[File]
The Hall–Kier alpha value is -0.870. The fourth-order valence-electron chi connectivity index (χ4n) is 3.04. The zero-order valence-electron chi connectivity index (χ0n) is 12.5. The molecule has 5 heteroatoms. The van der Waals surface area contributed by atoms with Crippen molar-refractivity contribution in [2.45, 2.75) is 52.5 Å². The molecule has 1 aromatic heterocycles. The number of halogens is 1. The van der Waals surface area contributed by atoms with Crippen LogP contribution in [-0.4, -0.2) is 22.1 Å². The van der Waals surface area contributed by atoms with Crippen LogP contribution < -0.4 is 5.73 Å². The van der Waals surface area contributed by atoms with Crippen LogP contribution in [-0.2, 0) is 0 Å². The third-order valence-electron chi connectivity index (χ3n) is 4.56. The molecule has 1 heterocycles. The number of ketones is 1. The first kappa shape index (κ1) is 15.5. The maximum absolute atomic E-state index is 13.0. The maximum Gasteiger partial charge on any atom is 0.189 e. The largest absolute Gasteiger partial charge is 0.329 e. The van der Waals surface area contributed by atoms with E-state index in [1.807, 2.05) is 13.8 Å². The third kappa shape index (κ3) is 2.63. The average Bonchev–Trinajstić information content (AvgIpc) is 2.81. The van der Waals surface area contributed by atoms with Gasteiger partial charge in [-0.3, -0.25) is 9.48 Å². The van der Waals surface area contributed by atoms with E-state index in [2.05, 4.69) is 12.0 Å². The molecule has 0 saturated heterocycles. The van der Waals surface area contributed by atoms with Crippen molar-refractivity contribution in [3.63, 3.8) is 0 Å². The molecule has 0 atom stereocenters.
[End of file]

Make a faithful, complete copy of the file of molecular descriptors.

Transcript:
The Hall–Kier alpha value is -0.870. The fourth-order valence-electron chi connectivity index (χ4n) is 3.04. The zero-order valence-electron chi connectivity index (χ0n) is 12.5. The molecule has 5 heteroatoms. The van der Waals surface area contributed by atoms with Crippen molar-refractivity contribution in [2.45, 2.75) is 52.5 Å². The molecule has 1 aromatic heterocycles. The number of halogens is 1. The van der Waals surface area contributed by atoms with Crippen LogP contribution in [-0.4, -0.2) is 22.1 Å². The van der Waals surface area contributed by atoms with Crippen LogP contribution < -0.4 is 5.73 Å². The van der Waals surface area contributed by atoms with Crippen LogP contribution in [-0.2, 0) is 0 Å². The third-order valence-electron chi connectivity index (χ3n) is 4.56. The molecule has 1 heterocycles. The number of ketones is 1. The first kappa shape index (κ1) is 15.5. The maximum absolute atomic E-state index is 13.0. The maximum Gasteiger partial charge on any atom is 0.189 e. The largest absolute Gasteiger partial charge is 0.329 e. The van der Waals surface area contributed by atoms with E-state index in [1.807, 2.05) is 13.8 Å². The third kappa shape index (κ3) is 2.63. The average Bonchev–Trinajstić information content (AvgIpc) is 2.81. The van der Waals surface area contributed by atoms with Gasteiger partial charge in [-0.3, -0.25) is 9.48 Å². The van der Waals surface area contributed by atoms with E-state index in [2.05, 4.69) is 12.0 Å². The molecule has 0 saturated heterocycles. The van der Waals surface area contributed by atoms with Crippen molar-refractivity contribution in [3.63, 3.8) is 0 Å². The molecule has 0 atom stereocenters.